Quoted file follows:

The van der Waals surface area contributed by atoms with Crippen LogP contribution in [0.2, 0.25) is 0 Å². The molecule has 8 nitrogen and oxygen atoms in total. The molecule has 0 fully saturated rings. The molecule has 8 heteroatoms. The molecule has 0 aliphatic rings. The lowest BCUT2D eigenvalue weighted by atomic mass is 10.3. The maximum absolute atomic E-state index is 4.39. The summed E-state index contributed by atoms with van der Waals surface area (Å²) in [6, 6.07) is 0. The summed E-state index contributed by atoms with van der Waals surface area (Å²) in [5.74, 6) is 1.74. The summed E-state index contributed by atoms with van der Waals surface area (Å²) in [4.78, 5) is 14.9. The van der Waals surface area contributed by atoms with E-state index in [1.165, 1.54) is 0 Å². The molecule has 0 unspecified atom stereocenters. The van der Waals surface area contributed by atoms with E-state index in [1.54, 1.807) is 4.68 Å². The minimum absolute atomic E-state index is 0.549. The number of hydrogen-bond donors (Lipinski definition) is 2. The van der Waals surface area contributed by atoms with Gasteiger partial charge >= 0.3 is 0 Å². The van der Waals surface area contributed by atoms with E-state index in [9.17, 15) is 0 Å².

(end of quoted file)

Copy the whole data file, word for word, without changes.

The van der Waals surface area contributed by atoms with Crippen LogP contribution in [0.2, 0.25) is 0 Å². The molecule has 8 nitrogen and oxygen atoms in total. The molecule has 0 fully saturated rings. The molecule has 8 heteroatoms. The molecule has 0 aliphatic rings. The lowest BCUT2D eigenvalue weighted by atomic mass is 10.3. The maximum absolute atomic E-state index is 4.39. The summed E-state index contributed by atoms with van der Waals surface area (Å²) in [6, 6.07) is 0. The summed E-state index contributed by atoms with van der Waals surface area (Å²) in [5.74, 6) is 1.74. The summed E-state index contributed by atoms with van der Waals surface area (Å²) in [4.78, 5) is 14.9. The van der Waals surface area contributed by atoms with E-state index in [1.165, 1.54) is 0 Å². The molecule has 0 unspecified atom stereocenters. The van der Waals surface area contributed by atoms with E-state index in [1.54, 1.807) is 4.68 Å². The minimum absolute atomic E-state index is 0.549. The number of hydrogen-bond donors (Lipinski definition) is 2. The van der Waals surface area contributed by atoms with Gasteiger partial charge >= 0.3 is 0 Å². The van der Waals surface area contributed by atoms with E-state index in [9.17, 15) is 0 Å².